We cannot escape the echoes of history. I live in and own a house in a formerly redlined section of Wallingford. This house was built in 1916, just north of an industrial district, during a period of rapid development in the neighborhood, 47 years after Seattle was re-incorporated in 1869 on Duwamish lands with a population of about 1,000.
A neighborhood inventory published in 1976 by Folke Nyberg and Victor Steinbrueck noted that “Wallingford reached its physical development peak in the 1910s” even while lamenting the population decline that started in the 1950s as “families increasingly moved to the suburbs leaving behind a growing proportion of elderly and transient young people.”
In the midst of this population decline, leaders in the Wallingford Community Council proudly orchestrated a downzoning of residential zones in the 1970s to exclude duplexes and prevent University of Washington students from over-running the neighborhood.
That decline reversed in the mid-1980s. In the last 40 years — nearly the same amount of time between the construction of my house and the founding of our city — Seattle’s population has grown by nearly 60% from 493,000 to 776,000. Because our single-family homes in Wallingford have obstinately done the land-use equivalent of manspreading for more than a century — taking up an inequitable amount of space despite the population boom — since 1982, the assessed value of this house and land has increased about 1,300%.
While my single-family house — and a Craftsman to boot! — isn’t unique, it’s also not the only type of home here. This formerly redlined and declining area of Wallingford — and in fact many areas of the neighborhood — is generously sprinkled with housing that became outlawed by the 1970s Wallingford Community Council.
I bought my first house in Wallingford in 1998, also in this redlined district, with generational wealth. Two homes down the street is a duplex built in the 1940s into which one of the current mayoral candidates moved a couple years later. Across the street is a phalanx of three duplexes. My present block has a duplex built in 1900, a triplex built in 1911, a duplex built in 1950, and another built (somehow) in 1982. That last duplex, assessed for $153,000 in 1982 recently sold for around $1.4 million, an 800% increase in 40 years, a sum that even generational wealth gasps to attain.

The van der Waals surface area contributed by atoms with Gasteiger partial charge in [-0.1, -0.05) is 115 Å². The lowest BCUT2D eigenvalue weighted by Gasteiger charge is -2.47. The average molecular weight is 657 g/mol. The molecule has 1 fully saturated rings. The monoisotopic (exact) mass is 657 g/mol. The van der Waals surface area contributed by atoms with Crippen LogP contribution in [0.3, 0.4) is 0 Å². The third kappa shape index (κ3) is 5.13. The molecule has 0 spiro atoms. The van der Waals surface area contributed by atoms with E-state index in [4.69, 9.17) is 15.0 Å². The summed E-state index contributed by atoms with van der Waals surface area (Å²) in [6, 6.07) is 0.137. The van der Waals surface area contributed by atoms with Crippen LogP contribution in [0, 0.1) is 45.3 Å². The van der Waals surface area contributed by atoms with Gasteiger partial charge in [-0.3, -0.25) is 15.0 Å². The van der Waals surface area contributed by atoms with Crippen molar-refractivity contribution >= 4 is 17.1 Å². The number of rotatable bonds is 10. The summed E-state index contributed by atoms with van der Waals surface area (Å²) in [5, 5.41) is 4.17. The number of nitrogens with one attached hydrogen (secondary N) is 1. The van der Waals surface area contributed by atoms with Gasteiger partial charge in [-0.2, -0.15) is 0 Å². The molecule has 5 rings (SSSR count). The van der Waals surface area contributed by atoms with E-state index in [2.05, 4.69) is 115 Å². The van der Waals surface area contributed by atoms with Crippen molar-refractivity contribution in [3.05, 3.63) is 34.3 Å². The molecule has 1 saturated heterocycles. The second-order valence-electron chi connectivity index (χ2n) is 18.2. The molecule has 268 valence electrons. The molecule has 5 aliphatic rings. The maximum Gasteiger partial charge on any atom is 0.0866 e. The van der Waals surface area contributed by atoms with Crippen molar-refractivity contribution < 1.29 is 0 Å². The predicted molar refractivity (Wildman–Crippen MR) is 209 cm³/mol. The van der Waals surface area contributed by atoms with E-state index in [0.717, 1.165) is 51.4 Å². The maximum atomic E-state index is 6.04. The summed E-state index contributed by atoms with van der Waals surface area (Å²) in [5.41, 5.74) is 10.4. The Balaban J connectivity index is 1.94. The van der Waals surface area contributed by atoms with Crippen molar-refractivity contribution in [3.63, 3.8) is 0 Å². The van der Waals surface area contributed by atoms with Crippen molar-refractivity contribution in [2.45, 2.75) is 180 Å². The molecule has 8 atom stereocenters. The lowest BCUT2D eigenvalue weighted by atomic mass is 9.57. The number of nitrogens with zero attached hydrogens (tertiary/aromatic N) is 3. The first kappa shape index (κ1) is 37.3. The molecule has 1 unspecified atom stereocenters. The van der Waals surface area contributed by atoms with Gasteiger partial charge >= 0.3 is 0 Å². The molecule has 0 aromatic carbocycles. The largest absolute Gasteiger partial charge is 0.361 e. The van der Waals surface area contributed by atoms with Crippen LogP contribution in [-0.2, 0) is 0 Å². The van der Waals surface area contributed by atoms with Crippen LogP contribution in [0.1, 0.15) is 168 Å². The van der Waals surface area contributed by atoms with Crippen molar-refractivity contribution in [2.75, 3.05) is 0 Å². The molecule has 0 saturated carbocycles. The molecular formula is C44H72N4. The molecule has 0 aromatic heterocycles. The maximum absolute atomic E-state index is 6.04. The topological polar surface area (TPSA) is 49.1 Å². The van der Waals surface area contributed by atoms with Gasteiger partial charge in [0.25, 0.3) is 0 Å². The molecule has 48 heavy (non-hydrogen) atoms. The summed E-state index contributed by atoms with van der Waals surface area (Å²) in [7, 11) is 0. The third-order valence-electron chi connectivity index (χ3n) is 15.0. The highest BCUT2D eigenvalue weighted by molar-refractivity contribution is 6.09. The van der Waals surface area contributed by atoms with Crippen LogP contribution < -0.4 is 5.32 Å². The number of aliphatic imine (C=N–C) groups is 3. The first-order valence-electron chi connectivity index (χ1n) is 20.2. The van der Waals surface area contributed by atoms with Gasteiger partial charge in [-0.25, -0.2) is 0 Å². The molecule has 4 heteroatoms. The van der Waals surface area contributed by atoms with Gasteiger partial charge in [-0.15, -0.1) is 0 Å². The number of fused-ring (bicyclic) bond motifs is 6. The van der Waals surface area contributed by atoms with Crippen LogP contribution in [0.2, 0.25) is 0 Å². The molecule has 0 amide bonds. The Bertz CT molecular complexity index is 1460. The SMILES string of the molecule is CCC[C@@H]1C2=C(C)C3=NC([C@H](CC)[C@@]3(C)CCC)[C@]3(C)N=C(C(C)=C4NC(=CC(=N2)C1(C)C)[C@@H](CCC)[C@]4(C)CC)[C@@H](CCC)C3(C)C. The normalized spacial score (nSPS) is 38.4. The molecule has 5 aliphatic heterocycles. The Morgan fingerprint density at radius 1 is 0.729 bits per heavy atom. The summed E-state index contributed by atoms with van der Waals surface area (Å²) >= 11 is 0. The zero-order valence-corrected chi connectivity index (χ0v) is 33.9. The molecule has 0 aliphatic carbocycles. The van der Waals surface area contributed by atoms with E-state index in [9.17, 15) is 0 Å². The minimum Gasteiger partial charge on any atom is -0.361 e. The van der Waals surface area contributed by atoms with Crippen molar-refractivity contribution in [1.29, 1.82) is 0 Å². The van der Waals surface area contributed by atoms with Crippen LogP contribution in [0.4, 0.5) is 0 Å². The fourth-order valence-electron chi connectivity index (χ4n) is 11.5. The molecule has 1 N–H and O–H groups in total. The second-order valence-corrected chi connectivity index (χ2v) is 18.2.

These multifamily homes scattered among the formerly “hazardous” and “blighted” blocks near me aren’t unusual. When we look across the neighborhood, there are about 350 multifamily or commercial buildings in zones where building such homes is banned today. This non-conforming housing includes a couple of condominiums, many duplexes, a healthy number of triplexes and quadplexes, two “rooming houses”, units above corner stores, and even a couple dozen apartments.
In the 1998 — the year I moved to Wallingford — a group of residents recommended that Seattle reduce density in the new Wallingford urban village area bounded by Aurora Avenue to the west, 40th and 50th Streets, and where Ezell’s Famous Chicken now resides.
There is somewhat of a pattern to this development. In the 130 years since Wallingford streets and parcels were first platted, most of the neighborhood was built as single-family homes. Nevertheless, hundreds of multifamily homes were built before they were banned completely in 1970s. But these homes tended to be built outside of the district that became the Urban Village.
The Wallingford Urban Village was created in 1994 with the intention to “deliver services more equitably, pursue a development pattern that is environmentally and economically sound, and provide a better means of managing growth and change through collaboration with the community in planning for the future of these areas.” As a “residential urban village,” Wallingford was intended to provide a “focus of goods and services for residents and surrounding communities but may not provide a concentration of employment.”